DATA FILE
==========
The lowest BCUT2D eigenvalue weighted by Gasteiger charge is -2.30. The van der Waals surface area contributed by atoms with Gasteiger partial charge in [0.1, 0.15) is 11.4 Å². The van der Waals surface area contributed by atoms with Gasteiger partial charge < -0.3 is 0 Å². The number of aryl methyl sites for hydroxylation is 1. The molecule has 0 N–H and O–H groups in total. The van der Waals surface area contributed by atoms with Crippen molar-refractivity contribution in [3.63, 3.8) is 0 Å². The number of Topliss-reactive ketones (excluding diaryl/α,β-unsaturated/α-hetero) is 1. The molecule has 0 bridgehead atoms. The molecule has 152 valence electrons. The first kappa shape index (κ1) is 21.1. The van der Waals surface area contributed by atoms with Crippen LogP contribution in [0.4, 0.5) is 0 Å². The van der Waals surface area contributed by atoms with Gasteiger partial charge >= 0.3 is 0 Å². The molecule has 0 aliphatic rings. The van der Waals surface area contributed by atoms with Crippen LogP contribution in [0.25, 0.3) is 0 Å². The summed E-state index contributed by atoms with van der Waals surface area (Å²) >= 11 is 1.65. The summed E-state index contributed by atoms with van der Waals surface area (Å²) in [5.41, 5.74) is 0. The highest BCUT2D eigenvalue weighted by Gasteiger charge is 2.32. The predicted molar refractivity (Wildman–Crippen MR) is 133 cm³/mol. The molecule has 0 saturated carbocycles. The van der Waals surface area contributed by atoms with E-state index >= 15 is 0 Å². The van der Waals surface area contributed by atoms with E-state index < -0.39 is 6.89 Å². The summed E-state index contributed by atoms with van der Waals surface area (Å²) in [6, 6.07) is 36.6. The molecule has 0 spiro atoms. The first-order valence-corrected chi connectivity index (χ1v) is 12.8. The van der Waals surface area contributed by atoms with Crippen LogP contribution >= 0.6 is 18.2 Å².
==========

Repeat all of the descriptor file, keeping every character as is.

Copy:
The lowest BCUT2D eigenvalue weighted by Gasteiger charge is -2.30. The van der Waals surface area contributed by atoms with Gasteiger partial charge in [0.1, 0.15) is 11.4 Å². The van der Waals surface area contributed by atoms with Gasteiger partial charge < -0.3 is 0 Å². The number of aryl methyl sites for hydroxylation is 1. The molecule has 0 N–H and O–H groups in total. The van der Waals surface area contributed by atoms with Crippen molar-refractivity contribution in [3.63, 3.8) is 0 Å². The number of Topliss-reactive ketones (excluding diaryl/α,β-unsaturated/α-hetero) is 1. The molecule has 0 bridgehead atoms. The molecule has 152 valence electrons. The first kappa shape index (κ1) is 21.1. The van der Waals surface area contributed by atoms with Crippen LogP contribution in [0.4, 0.5) is 0 Å². The van der Waals surface area contributed by atoms with Gasteiger partial charge >= 0.3 is 0 Å². The molecule has 0 aliphatic rings. The van der Waals surface area contributed by atoms with Crippen LogP contribution in [0.25, 0.3) is 0 Å². The summed E-state index contributed by atoms with van der Waals surface area (Å²) >= 11 is 1.65. The summed E-state index contributed by atoms with van der Waals surface area (Å²) in [5.41, 5.74) is 0. The highest BCUT2D eigenvalue weighted by Gasteiger charge is 2.32. The predicted molar refractivity (Wildman–Crippen MR) is 133 cm³/mol. The molecule has 0 saturated carbocycles. The van der Waals surface area contributed by atoms with E-state index >= 15 is 0 Å². The van der Waals surface area contributed by atoms with E-state index < -0.39 is 6.89 Å². The summed E-state index contributed by atoms with van der Waals surface area (Å²) in [6, 6.07) is 36.6. The molecule has 0 spiro atoms. The first-order valence-corrected chi connectivity index (χ1v) is 12.8. The van der Waals surface area contributed by atoms with Crippen LogP contribution >= 0.6 is 18.2 Å².